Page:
Axon regeneration after spinal cord injury

Insight from genetically modified mouse models

Jae Lee, Binhai Zheng

Research output: Contribution to journalArticle

13 Citations (Scopus)

Abstract

The use of genetically modified mice to study axon regeneration after spinal cord injury has served as a useful in vivo model for both loss-of-function and gain-of-function analysis of candidate proteins. This review discusses the impact of genetically modified mice on axon regeneration after spinal cord injury in the context of axon growth inhibition by myelin, the glial scar, and chemorepellent molecules. We also discuss the use of mice which transgenically express fluorescent proteins in specific axons for increasing our understanding of how spinal cord axons behave after injury.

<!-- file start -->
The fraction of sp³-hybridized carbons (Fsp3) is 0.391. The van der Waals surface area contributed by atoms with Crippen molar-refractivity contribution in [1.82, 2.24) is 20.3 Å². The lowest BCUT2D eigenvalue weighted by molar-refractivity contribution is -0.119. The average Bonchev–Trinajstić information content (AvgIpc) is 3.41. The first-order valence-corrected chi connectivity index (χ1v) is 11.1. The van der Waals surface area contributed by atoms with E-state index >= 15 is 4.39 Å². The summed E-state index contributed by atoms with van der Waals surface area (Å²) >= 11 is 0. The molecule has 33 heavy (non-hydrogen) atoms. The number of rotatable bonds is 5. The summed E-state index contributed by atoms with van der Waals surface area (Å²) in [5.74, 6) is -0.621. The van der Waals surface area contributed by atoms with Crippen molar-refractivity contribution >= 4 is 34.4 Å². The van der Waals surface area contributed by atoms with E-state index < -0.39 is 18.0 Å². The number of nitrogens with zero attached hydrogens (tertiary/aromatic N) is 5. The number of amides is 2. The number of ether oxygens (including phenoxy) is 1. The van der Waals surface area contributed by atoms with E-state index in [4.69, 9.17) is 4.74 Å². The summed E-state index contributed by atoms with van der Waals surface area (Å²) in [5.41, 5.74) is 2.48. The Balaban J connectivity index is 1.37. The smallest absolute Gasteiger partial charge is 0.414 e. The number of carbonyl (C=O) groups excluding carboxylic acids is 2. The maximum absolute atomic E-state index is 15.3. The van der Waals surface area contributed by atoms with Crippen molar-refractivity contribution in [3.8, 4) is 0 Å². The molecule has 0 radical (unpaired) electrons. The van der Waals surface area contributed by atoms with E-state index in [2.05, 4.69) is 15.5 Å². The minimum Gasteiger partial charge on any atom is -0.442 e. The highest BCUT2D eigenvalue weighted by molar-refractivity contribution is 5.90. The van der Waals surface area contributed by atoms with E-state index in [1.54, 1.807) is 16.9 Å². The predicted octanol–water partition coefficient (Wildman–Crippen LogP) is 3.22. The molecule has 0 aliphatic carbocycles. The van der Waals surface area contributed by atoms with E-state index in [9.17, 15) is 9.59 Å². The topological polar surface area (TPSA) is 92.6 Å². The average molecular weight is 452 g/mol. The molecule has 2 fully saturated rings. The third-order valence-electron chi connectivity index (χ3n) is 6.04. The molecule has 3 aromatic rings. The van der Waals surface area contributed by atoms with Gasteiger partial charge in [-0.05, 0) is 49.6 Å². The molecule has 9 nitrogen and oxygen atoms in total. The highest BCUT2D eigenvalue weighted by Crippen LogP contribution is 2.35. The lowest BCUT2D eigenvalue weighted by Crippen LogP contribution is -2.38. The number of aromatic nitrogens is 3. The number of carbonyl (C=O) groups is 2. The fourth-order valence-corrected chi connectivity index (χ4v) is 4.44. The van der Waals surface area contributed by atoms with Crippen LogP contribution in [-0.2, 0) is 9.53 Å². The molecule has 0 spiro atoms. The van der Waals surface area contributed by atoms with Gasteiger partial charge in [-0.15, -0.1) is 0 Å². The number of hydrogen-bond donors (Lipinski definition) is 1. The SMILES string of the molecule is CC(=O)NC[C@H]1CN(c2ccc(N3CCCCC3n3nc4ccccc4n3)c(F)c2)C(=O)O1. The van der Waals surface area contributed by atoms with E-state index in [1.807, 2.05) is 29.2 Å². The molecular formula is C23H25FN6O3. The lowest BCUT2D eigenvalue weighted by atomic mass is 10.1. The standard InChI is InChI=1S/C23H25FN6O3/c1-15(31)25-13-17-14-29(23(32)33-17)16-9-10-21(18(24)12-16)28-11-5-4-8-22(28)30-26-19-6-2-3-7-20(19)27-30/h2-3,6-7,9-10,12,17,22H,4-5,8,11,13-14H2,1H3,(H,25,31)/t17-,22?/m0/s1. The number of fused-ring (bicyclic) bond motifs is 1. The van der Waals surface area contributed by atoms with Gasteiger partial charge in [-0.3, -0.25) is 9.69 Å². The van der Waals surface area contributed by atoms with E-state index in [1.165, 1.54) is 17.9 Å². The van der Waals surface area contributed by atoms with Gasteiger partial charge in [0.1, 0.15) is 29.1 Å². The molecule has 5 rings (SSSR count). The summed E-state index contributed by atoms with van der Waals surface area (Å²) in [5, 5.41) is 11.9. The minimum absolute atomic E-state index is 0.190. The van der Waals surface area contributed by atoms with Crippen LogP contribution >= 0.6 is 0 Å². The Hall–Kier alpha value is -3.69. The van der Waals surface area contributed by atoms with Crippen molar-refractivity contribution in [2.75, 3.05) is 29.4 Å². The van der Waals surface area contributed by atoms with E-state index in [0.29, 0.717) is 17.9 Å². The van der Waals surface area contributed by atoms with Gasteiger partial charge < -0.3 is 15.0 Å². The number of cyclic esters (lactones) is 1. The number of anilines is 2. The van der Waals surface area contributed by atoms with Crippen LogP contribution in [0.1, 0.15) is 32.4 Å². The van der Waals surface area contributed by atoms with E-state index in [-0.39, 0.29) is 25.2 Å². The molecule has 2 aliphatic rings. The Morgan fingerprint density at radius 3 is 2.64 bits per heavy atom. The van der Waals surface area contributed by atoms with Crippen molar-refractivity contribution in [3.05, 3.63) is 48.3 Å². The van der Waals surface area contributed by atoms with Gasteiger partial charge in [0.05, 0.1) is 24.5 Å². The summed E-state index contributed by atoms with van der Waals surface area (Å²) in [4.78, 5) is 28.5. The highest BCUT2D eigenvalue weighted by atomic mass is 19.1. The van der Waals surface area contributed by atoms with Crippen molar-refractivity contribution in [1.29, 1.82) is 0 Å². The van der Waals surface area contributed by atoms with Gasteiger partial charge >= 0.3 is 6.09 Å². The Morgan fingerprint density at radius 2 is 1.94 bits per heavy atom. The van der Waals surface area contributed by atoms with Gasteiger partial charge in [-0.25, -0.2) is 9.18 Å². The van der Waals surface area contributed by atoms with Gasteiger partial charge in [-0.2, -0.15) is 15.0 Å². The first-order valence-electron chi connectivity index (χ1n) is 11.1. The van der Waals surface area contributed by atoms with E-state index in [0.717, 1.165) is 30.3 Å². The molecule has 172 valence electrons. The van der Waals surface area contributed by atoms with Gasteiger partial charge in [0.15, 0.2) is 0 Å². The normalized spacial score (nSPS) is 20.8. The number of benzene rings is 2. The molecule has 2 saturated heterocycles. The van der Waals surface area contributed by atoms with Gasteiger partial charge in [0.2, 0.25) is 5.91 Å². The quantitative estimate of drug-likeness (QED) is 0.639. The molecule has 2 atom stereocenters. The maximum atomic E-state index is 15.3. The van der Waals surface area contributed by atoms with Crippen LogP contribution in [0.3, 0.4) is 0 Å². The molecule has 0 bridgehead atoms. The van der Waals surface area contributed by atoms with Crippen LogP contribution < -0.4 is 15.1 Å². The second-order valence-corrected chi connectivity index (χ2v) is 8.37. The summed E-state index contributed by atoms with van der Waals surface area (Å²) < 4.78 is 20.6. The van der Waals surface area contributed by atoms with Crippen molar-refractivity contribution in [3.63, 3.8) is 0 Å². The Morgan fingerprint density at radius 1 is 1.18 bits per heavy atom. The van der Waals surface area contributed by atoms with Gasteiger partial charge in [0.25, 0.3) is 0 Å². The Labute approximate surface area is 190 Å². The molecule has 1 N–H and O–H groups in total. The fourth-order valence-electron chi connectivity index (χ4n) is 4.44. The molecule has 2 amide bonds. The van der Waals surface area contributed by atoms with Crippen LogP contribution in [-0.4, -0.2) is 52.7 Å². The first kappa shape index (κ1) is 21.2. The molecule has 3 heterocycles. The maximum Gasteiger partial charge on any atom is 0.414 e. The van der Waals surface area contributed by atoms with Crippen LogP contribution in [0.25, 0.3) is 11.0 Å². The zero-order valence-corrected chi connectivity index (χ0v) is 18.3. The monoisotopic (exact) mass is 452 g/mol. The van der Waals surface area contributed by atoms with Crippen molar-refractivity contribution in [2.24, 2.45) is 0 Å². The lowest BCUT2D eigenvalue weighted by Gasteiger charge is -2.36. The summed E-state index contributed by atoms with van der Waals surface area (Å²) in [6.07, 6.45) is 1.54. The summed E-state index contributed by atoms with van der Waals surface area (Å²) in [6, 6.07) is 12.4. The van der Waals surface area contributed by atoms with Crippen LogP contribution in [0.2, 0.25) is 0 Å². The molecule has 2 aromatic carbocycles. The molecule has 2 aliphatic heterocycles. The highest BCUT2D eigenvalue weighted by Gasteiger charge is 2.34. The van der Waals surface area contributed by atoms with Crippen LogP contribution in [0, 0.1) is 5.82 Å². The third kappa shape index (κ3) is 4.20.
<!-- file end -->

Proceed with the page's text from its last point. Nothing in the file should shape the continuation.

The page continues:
Original languageEnglish
Pages (from-to)175-182
Number of pages8
JournalRestorative Neurology and Neuroscience
Volume26
Issue number2-3 AXONAL REGENERATO
StatePublished - Oct 1 2008
Externally publishedYes

Fingerprint

Spinal Cord Injuries
Axons
Regeneration
Myelin Sheath
Neuroglia
Cicatrix
Spinal Cord
Proteins
Wounds and Injuries
Growth

ASJC Scopus subject areas

  • Neurology
  • Developmental Neuroscience
  • Clinical Neurology

Cite this

Axon regeneration after spinal cord injury : Insight from genetically modified mouse models. / Lee, Jae; Zheng, Binhai.

In: Restorative Neurology and Neuroscience, Vol. 26, No. 2-3 AXONAL REGENERATO, 01.10.2008, p. 175-182.

Research output: Contribution to journalArticle

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